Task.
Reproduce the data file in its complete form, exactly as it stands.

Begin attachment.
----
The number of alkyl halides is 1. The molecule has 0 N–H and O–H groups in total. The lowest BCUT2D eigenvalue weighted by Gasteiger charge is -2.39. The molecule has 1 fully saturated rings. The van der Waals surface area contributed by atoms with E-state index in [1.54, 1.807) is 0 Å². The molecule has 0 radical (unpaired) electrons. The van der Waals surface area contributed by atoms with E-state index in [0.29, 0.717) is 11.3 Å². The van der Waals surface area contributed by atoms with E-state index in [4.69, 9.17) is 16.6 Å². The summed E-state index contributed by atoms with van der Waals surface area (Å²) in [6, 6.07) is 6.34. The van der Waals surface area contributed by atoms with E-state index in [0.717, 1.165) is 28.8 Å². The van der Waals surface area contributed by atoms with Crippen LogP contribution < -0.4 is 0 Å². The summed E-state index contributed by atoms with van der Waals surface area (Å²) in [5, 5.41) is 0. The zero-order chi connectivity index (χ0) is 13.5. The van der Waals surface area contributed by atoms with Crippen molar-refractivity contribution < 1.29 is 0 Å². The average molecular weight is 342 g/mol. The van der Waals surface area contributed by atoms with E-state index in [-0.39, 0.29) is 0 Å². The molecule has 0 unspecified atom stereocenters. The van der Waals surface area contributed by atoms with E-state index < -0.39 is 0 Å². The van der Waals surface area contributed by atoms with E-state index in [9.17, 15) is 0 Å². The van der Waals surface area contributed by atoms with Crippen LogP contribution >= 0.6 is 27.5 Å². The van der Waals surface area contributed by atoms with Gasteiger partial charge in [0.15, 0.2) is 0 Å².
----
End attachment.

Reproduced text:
The number of alkyl halides is 1. The molecule has 0 N–H and O–H groups in total. The lowest BCUT2D eigenvalue weighted by Gasteiger charge is -2.39. The molecule has 1 fully saturated rings. The van der Waals surface area contributed by atoms with E-state index in [1.54, 1.807) is 0 Å². The molecule has 0 radical (unpaired) electrons. The van der Waals surface area contributed by atoms with E-state index in [0.29, 0.717) is 11.3 Å². The van der Waals surface area contributed by atoms with E-state index in [4.69, 9.17) is 16.6 Å². The summed E-state index contributed by atoms with van der Waals surface area (Å²) in [6, 6.07) is 6.34. The van der Waals surface area contributed by atoms with E-state index in [0.717, 1.165) is 28.8 Å². The van der Waals surface area contributed by atoms with Crippen LogP contribution < -0.4 is 0 Å². The summed E-state index contributed by atoms with van der Waals surface area (Å²) in [5, 5.41) is 0. The zero-order chi connectivity index (χ0) is 13.5. The van der Waals surface area contributed by atoms with Crippen molar-refractivity contribution < 1.29 is 0 Å². The average molecular weight is 342 g/mol. The van der Waals surface area contributed by atoms with E-state index in [-0.39, 0.29) is 0 Å². The molecule has 0 unspecified atom stereocenters. The van der Waals surface area contributed by atoms with E-state index < -0.39 is 0 Å². The van der Waals surface area contributed by atoms with E-state index in [9.17, 15) is 0 Å². The van der Waals surface area contributed by atoms with Crippen LogP contribution >= 0.6 is 27.5 Å². The van der Waals surface area contributed by atoms with Gasteiger partial charge in [0.15, 0.2) is 0 Å².